Monday, June 09, 2014

DANTE'S SUBLIME COMEDY: PURGATORY: Chapter 23


Chapter 23: The Gluttons

I gazed aloft through the green foliage
            like hawker who wastes hours pursuing birds
            until my more-than-father said, “Come, son!                         3

Make better use of time.” Turning my face
            and racing after him I heard a hymn
            sung by a chorus mingling joy and pain:                                 6

“Lord, open up our lips.” I asked my guide,
            “Father, do you know what this means?”
            Said he, “Souls paying God what’s due to Him.”                  9

Like travellers absorbed in thought who rush
            by others with one quick enquiring look,
            so, coming from behind and speeding on,                               12

a crowd, silent and devout, overtook
            and passed us with surprised stares. All had eyes
            sunk in deep hollows, white skins clinging tight                    15

to bones beneath. Erysicthon who gnawed
            his limbs when wild with hunger was as gaunt,
            and those starved in Jerusalem’s great siege                           18

where Miriam ate her child. Skull sockets
            seemed gemless rings. The nose-bone M was plain
            to any who read OMO in a face.                                            21

I did not know the sight and scent of fruit
            had famished them, but greatly wondered at
            their harsh emaciation, scabbiness,                                         24

misery. Then one turned sunk eyes on me
            and cried, “Rejoice! What good thing brings you here?”
            Not by his looks I knew him, but his voice–                          27

he was my friend, Farese Donati.
            “Ignore,” he begged, “my withered skin and flesh.
            Please tell me about you. Who are the two                            30

you travel with? You must explain all this.”
            “I wept to see your face when dead,” I said,
            “and weep to see it now. In God’s name say                         33

what starves you? Upset by your present state,
            I don’t see how to answer questions now.”
            “The spring of water nourishing that tree,”                            36

said he, “makes me as lean as all of us
            who sing as we pass under branches of
            that fragrant fruit and spray. It renews our                            39

hunger and thirst. We glutted appetite
            to such excess in life these painful pangs
are needed to restore our holiness.                                          42

It feels like pain but is a comfort too.
            It brings us closer to the tree where One
            who died to make us free was crucified,                                 45

crying, ‘Lord! Lord!’.” I said, “But Farese,
            you only died five years ago. I know
            you were not very bad, but men as good                                48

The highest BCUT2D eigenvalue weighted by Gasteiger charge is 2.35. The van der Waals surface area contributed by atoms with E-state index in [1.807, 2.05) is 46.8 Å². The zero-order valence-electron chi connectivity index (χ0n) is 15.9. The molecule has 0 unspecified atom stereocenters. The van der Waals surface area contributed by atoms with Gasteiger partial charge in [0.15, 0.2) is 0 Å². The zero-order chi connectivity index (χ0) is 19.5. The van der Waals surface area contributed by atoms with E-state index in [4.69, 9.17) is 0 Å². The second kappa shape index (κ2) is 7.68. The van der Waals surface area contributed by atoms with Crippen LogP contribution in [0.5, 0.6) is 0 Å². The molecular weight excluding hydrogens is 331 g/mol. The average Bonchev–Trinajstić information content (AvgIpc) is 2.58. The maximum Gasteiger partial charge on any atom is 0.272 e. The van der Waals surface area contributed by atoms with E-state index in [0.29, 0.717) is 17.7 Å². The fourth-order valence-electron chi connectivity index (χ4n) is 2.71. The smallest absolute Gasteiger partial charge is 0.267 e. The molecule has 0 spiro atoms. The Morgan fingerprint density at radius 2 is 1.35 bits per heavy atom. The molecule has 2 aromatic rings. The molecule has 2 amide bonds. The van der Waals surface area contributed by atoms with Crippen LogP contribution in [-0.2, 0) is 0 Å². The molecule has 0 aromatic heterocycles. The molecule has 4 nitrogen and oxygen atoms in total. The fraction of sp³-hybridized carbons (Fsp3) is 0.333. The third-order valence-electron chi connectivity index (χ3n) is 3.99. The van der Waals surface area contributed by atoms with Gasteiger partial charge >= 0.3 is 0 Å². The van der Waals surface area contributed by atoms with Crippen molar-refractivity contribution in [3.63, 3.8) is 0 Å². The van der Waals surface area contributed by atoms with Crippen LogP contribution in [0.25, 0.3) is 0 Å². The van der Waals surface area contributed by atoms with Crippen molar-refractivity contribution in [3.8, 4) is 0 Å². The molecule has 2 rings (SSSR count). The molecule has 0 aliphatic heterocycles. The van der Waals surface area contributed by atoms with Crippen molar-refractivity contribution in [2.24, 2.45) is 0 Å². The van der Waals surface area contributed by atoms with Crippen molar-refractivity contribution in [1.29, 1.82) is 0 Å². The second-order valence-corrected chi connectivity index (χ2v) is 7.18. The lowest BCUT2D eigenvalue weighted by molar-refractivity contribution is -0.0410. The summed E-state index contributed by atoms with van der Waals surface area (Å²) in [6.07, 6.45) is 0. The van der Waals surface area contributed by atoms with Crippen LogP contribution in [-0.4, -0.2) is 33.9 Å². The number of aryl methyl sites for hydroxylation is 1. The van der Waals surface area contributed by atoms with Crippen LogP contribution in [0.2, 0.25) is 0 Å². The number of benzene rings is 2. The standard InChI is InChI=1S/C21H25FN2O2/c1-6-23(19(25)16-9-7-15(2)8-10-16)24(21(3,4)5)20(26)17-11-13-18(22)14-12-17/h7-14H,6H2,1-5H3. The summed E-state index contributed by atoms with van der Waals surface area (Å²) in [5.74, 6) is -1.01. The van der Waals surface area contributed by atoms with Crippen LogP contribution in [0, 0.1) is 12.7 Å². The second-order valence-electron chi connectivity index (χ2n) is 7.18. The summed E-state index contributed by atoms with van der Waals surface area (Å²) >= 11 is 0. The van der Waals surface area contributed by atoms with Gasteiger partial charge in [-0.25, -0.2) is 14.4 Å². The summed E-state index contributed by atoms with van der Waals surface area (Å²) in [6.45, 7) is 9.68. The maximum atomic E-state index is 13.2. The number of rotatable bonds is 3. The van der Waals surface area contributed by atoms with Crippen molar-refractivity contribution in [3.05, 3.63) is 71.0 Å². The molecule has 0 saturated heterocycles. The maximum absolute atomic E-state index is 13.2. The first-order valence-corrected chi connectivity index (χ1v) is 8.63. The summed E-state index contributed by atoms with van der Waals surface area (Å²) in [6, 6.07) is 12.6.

have had to wait lifetimes outside the gate
            before admitted to ascend the stairs.
            What lets you come so fast and far?” He said,                       51

“My widow Nelly’s tears and constant prayers
            heard in the court where love is highest law.
            She’s that rare thing among our womenfolk,                          54

a widow who still loves the man she wed
            and does not seek romps in another bed.
            Her prayers have raised me to and through the gate               57

and roads above to here. She’s one of few.
            The savage women of Sardinia
are chaste beside most female Florentines.                             60

Brother, I prophesy an evil time
            when priests from holy pulpits will denounce
our noble dames for how they flaunt their tits.                      63

I hear that Muslim wives dress modestly,
            and wives from equally barbaric shores
            need none to tell them not to dress like whores.                    66

I wish they saw ahead what tragedies           
            will come before their baby boys grow beards.
            Dear brother, it is time to tell your tale                                  69

not just to me: also my company.
            Your shadow on the road amazes them.”
            At that I said, “Farese, I will not                                            72

give tongue to all we did when we were young.
            I left such wildness just four days ago
            when my best teacher led me bodily                                      75

through Hell then up to here, circling this hill
            that straightens folk made crooked by bad will.
            He’ll be my guide till I meet Beatrice.                                    78

He is Virgil, the other Statius
            for whom all Purgatory shook like mad
            releasing him, as you will one day be.                                    81

How great that both of us can now be glad.”


           
           
           
           
           

           
           
           

                       

           
           
           

           



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